Economic Aid to Hard-Hit Small Businesses, Nonprofits, and Venues Act (Economic Aid Act) and Expansion of Employee Retention Credit (ERC) enacted by the CARES Act

Information Current as of January 11, 2021

On December 27, 2020, the Consolidated Appropriations Act of 2021 (CAA) became law. The CAA includes the Taxpayer Certainty and Disaster Tax Relief Act of 2020 (the Act), which extends and expands the Employee Retention Credit (ERC) enacted by the CARES Act. Thus, thanks to the CAA, eligible employers may still have CARES Act tax credits available to them in 2021 that otherwise would have expired at the end of 2020, or for which they otherwise would not have been eligible, or for a larger credit than they might have qualified for otherwise.   

ERC Under the CARES Act

The CARES Act provided for a refundable payroll tax credit for 50% of qualified wages paid to employees from March 13, 2020 through December 31, 2020. This credit was available to any employer, including non-profits, whose operations are fully or partially suspended due to a pandemic related shutdown order from a government authority, or whose gross receipts for any quarter in 2020 decline by more than 50% when compared to the same quarter in the previous year. Under the CARES Act, the amount of qualified wages was limited to $5,000 per employee for the entire year of 2020 and the credit was applied differently for businesses with more than 100 employees versus those with fewer than 100 employees. Further the CARES Act prohibited any business that received a Paycheck Protection Loan from claiming the ERC.

Extension and Expansion of ERC Under the Economic Aid Act

The CAA extends the ERC through July 1, 2021 and expands several aspects of the credit, including for wages paid during the first two quarters of 2021, as further summarized below. Likely the most significant expansion of the ERC was with respect to businesses that received a PPP loan. Under the CAA, businesses that obtain a PPP loan now may still qualify for the ERC with respect to wages that are not paid with forgiven PPP proceeds. Meaning if a PPP borrower is qualified to receive the ERC they may now claim the ERC for both the 1st two quarters of 20201 and looking back to the time period of March 13, 2020 to December 31, 2020 for wages paid during that time, which were not paid with forgiven PPP proceeds. Additional expansions include: 

  • The credit percentage increased from 50% to 70% of qualified wages;
  • Qualified wages are increased from $10,000 in total per employee to $10,000 per quarter per employee;
  • The threshold for the change in treatment of qualified wages is increased from 100 employees to 500 employees;
  • An employer is eligible for the credit for a quarter in which there has been at least a 20% decrease in quarter-over-quarter gross receipts, rather than the 50% decrease as initially required by the CARES Act, and a safe harbor is provided allowing employers to use prior quarter gross receipts to determine eligibility, and
  • Rules are provided to allow new employers who were not in business for all or part of 2019 to be able to claim the credit.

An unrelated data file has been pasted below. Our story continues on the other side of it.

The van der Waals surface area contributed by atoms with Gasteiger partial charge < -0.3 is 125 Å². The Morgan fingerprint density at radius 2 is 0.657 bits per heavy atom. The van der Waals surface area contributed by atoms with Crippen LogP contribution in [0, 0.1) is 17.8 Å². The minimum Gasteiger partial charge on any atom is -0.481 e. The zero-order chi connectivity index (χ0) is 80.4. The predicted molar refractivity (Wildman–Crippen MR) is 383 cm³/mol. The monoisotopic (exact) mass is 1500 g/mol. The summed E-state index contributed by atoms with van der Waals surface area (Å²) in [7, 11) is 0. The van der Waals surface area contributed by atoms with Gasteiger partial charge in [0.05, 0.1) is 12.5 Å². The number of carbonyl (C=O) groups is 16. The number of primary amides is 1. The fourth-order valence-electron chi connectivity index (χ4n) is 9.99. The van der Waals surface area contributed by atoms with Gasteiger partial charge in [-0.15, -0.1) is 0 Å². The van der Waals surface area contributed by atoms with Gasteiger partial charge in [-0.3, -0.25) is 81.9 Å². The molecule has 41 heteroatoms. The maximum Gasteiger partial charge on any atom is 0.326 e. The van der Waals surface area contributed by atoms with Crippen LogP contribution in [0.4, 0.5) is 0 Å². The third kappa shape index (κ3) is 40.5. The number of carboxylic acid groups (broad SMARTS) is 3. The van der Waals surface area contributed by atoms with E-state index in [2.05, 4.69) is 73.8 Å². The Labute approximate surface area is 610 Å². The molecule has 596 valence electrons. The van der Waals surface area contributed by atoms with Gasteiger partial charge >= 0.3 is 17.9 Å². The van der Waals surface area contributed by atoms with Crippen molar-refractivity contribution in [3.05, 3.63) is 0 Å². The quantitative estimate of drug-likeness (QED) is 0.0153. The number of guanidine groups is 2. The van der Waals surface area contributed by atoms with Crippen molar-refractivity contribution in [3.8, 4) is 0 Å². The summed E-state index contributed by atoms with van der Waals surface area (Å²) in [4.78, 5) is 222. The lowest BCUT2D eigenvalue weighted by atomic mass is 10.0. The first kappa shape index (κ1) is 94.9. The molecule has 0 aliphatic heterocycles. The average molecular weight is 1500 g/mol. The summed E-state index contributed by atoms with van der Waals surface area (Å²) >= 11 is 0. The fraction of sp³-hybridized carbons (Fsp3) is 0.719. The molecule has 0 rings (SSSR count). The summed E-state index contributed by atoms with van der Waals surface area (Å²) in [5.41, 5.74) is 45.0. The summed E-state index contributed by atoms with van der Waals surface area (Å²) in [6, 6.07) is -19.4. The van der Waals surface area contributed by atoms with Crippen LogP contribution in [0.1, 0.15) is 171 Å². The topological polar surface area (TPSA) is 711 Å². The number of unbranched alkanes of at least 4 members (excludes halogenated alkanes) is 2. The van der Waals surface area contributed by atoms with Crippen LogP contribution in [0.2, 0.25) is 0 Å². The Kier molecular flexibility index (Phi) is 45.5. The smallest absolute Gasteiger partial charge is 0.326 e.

ERC Eligible Employer Under the EAA

An “eligible employer” is defined to have experienced one of the following:

  • Business was either fully or partially suspended (not operating at “normal capacity”) due to orders (or imposed restrictions) from the federal or a state government, limiting commerce, travel or group meetings due to COVID-19; OR
  • Business experienced a decline in gross receipts by at least 20% of what they were for the same calendar quarter in 2019.

Additionally, a government order imposed on a separate company within a business supply chain (an indirect cause), could have resulted in the business not operating at normal capacity and now allow the business to be eligible to claim the ERC through the indirect cause.

ERC Qualified Wages Under the EAA

“Qualified Wages” is different depending on whether a business has 500 employees or more. If a business has more than 500 employees, the ERC is available against employee compensation paid to employees who are not working as a result of one of the two eligibility conditions above (including indirect causes). If a business has 500 or fewer employees, the ERC is available against any employee compensation paid when business operations were affected by one of the two eligibility conditions above (including indirect causes), whether the employee was working or not.  Qualified Wages include qualified health plan expenses that are allocable to wages. Similar to the exclusion of wages paid with forgiven PPP loan proceeds, wages used in calculation of the Families First Coronavirus Response Act for sick and family leave credits may not be considered as ERC qualified wages.

Claiming the ERC

If a business qualifies to claim the ERC, the business may claim the ERC on their quarterly Form 941, by reducing required payroll tax deposits on the form. The ERC is first applied against the employer’s share of Social Security taxes due on all wages paid to all employees and then may offset against the rest of payroll tax liabilities for the quarter. If the ERC exceeds all payroll tax liabilities, a business may receive a refund. If a business has already filed its Form 941 and determines it is now an eligible employer, the business may file a Form 941-X.

Next Steps

We recommend working with your accountant or an accounting company specializing in the ERC to determine eligibility and calculate the amount of ERC that can be claimed to maximize benefit. In addition to working with your accountant to maximize credit claimed, we recommend documenting eligibility and seeking a legal memorandum to evidence documented eligibility.

‹ Alerts

Attorneys